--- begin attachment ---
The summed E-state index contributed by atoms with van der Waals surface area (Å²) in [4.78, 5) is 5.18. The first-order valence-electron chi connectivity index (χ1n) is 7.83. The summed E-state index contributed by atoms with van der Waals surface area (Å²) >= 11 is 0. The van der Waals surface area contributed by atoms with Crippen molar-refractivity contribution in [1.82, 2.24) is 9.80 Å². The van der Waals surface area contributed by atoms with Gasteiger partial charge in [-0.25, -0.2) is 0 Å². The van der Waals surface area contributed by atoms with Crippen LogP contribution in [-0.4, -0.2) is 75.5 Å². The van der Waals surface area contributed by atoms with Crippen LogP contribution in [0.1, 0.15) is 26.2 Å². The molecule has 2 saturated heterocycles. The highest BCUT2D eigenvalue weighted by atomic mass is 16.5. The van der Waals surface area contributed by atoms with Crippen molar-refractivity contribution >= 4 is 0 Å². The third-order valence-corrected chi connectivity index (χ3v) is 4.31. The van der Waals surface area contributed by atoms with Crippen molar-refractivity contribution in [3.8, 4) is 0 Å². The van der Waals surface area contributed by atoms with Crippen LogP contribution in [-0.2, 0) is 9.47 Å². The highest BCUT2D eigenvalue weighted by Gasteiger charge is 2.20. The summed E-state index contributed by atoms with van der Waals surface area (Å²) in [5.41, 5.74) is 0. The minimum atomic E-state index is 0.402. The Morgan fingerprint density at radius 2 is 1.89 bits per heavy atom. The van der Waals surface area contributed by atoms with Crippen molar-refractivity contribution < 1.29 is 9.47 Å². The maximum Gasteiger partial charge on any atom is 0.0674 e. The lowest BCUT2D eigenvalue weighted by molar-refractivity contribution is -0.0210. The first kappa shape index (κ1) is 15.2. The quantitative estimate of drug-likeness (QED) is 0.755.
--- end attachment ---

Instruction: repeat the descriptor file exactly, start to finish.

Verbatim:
The summed E-state index contributed by atoms with van der Waals surface area (Å²) in [4.78, 5) is 5.18. The first-order valence-electron chi connectivity index (χ1n) is 7.83. The summed E-state index contributed by atoms with van der Waals surface area (Å²) >= 11 is 0. The van der Waals surface area contributed by atoms with Crippen molar-refractivity contribution in [1.82, 2.24) is 9.80 Å². The van der Waals surface area contributed by atoms with Gasteiger partial charge in [-0.25, -0.2) is 0 Å². The van der Waals surface area contributed by atoms with Crippen LogP contribution in [-0.4, -0.2) is 75.5 Å². The van der Waals surface area contributed by atoms with Crippen LogP contribution in [0.1, 0.15) is 26.2 Å². The molecule has 2 saturated heterocycles. The highest BCUT2D eigenvalue weighted by atomic mass is 16.5. The van der Waals surface area contributed by atoms with Crippen molar-refractivity contribution >= 4 is 0 Å². The third-order valence-corrected chi connectivity index (χ3v) is 4.31. The van der Waals surface area contributed by atoms with Crippen molar-refractivity contribution in [3.8, 4) is 0 Å². The van der Waals surface area contributed by atoms with Crippen LogP contribution in [-0.2, 0) is 9.47 Å². The highest BCUT2D eigenvalue weighted by Gasteiger charge is 2.20. The summed E-state index contributed by atoms with van der Waals surface area (Å²) in [5.41, 5.74) is 0. The minimum atomic E-state index is 0.402. The Morgan fingerprint density at radius 2 is 1.89 bits per heavy atom. The van der Waals surface area contributed by atoms with Crippen molar-refractivity contribution < 1.29 is 9.47 Å². The maximum Gasteiger partial charge on any atom is 0.0674 e. The lowest BCUT2D eigenvalue weighted by molar-refractivity contribution is -0.0210. The first kappa shape index (κ1) is 15.2. The quantitative estimate of drug-likeness (QED) is 0.755.